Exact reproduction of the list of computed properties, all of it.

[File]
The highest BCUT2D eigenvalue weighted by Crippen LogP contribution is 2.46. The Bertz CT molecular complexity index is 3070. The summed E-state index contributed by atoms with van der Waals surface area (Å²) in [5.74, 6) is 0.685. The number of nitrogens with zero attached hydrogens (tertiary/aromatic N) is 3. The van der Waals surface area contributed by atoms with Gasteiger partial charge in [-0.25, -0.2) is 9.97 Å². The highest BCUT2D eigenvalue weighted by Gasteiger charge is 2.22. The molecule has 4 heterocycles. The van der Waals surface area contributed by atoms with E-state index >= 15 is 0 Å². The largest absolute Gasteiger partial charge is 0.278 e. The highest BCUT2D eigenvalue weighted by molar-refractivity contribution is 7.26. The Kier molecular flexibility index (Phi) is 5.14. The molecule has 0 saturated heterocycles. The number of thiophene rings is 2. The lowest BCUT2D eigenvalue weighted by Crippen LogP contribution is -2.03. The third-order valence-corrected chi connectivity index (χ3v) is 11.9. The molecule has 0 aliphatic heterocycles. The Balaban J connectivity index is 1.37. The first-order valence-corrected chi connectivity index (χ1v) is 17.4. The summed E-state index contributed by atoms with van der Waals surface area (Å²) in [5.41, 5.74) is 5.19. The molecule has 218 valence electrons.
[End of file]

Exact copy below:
The highest BCUT2D eigenvalue weighted by Crippen LogP contribution is 2.46. The Bertz CT molecular complexity index is 3070. The summed E-state index contributed by atoms with van der Waals surface area (Å²) in [5.74, 6) is 0.685. The number of nitrogens with zero attached hydrogens (tertiary/aromatic N) is 3. The van der Waals surface area contributed by atoms with Gasteiger partial charge in [-0.25, -0.2) is 9.97 Å². The highest BCUT2D eigenvalue weighted by Gasteiger charge is 2.22. The molecule has 4 heterocycles. The van der Waals surface area contributed by atoms with E-state index >= 15 is 0 Å². The largest absolute Gasteiger partial charge is 0.278 e. The highest BCUT2D eigenvalue weighted by molar-refractivity contribution is 7.26. The Kier molecular flexibility index (Phi) is 5.14. The molecule has 0 saturated heterocycles. The number of thiophene rings is 2. The lowest BCUT2D eigenvalue weighted by Crippen LogP contribution is -2.03. The third-order valence-corrected chi connectivity index (χ3v) is 11.9. The molecule has 0 aliphatic heterocycles. The Balaban J connectivity index is 1.37. The first-order valence-corrected chi connectivity index (χ1v) is 17.4. The summed E-state index contributed by atoms with van der Waals surface area (Å²) in [5.41, 5.74) is 5.19. The molecule has 218 valence electrons.